I moved into my permanent living quarters (a very nice plywood hut that I share with 7 other officers). I worked with the Signal Officer to get approval for a location that would not interfere with the existing military communications equipment and provide me with a suitable location for the MARS station. Next I got with the engineers to build two temporary masts with the only material we had—two-by-fours (see the picture titled The MARS Antenna). We cut two holes in the top of each two-by-four and ran the cord guy lines through them. The base of the masts is held down by sandbags. The antenna only sits about 25 feet high right now, but when I went back into my hut and fired up the SGC 2000 and started spinning the dial, I heard the call sign UA4FER on the 20 meter amateur band. On my first transmission I made contact with UA4FER loud and clear and in Russia! Not bad for a 150 watt radio some 2,250 miles away.

The next night after some coordination with the MARS European Gateway in Germany, I made contact on the first try with AEM1USA near Heidelberg, Germany.

Unfortunately that was the last time I heard of AEM1USA. The Army had decided to shut the gateway station down to save money. This caused communications problems for many stations throughout Europe and Asia. For those of us in faraway and remote locations it was especially devastating – like being able to hear one day and becoming deaf the next.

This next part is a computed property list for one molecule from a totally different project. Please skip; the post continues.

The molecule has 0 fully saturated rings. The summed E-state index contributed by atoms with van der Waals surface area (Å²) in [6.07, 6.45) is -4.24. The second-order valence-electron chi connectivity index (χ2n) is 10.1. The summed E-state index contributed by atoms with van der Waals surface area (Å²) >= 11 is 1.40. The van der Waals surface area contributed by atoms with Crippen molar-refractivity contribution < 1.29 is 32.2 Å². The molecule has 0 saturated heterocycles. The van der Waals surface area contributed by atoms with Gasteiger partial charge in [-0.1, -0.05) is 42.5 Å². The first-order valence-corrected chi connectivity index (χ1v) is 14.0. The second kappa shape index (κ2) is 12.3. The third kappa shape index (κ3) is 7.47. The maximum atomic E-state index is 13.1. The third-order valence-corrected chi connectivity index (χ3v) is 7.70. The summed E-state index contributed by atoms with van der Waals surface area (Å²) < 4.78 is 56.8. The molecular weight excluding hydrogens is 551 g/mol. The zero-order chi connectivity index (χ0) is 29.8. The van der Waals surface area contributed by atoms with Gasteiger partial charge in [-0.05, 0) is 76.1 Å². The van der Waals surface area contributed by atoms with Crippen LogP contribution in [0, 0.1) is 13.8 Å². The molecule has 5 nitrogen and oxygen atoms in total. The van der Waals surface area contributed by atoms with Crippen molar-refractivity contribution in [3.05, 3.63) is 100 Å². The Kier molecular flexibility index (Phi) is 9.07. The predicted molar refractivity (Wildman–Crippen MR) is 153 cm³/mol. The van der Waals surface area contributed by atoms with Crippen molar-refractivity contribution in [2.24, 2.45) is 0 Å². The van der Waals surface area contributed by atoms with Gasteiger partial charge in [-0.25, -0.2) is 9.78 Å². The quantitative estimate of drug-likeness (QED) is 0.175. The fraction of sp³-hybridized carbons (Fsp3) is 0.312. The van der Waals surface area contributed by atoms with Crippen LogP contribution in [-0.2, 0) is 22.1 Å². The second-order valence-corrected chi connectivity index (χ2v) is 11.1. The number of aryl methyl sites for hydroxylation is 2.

I turned to Amateur Radio to continue testing the system by making as many contacts as possible to get feedback on signal strength and quality. So far I have made contacts in Russia, Germany, Croatia, Finland, Sweden, Hungary, Iraq, and the Faroe Islands. Each has reported great signal quality. I look forward to the day when I can make contact directly with the United States.

The fall of 2004 was the season of the antenna moves. Our 90 foot folded dipole required a lot of real estate and as construction projects moved around the camp, my antenna had to keep moving with them, or rather, away from them– eight times in all. I had 200 feet of a special version of super low-loss RG-213 coax manufactured by The Wireman and needed every bit of it.

The antenna currently sits about 25 feet high with half of it hanging over a road inside the camp. One day as I was getting ready to do my first linkup on digital a truck filled way too high with something caught the antenna and snapped it. I managed to get it fixed and restrung in about half an hour and made that contact. After a long winter of almost no activity on the HF bands due to poor propagation and weather conditions, the approach of spring brought new hope. I started hearing faint voice traffic during the nightly net. Voice still doesn’t work as of March, but AEM6AA and I decided to experiment with digital. (That’s Mike Woolverton WB0ZPW, a U.S. Air Force retiree living in Athens, Greece,) PSK31 was the first try and it went pretty well. We had reliable enough digital communications to pass two MARSgrams back to the states.

It wasn’t long before a lot of interference appeared on the frequency. PSK31 wasn’t cutting it. AEM6AA and I decided to try some other modes. The one we have settled on as of March is MFSK16. It is much more reliable and breaks through the interference where PSK31 wouldn’t.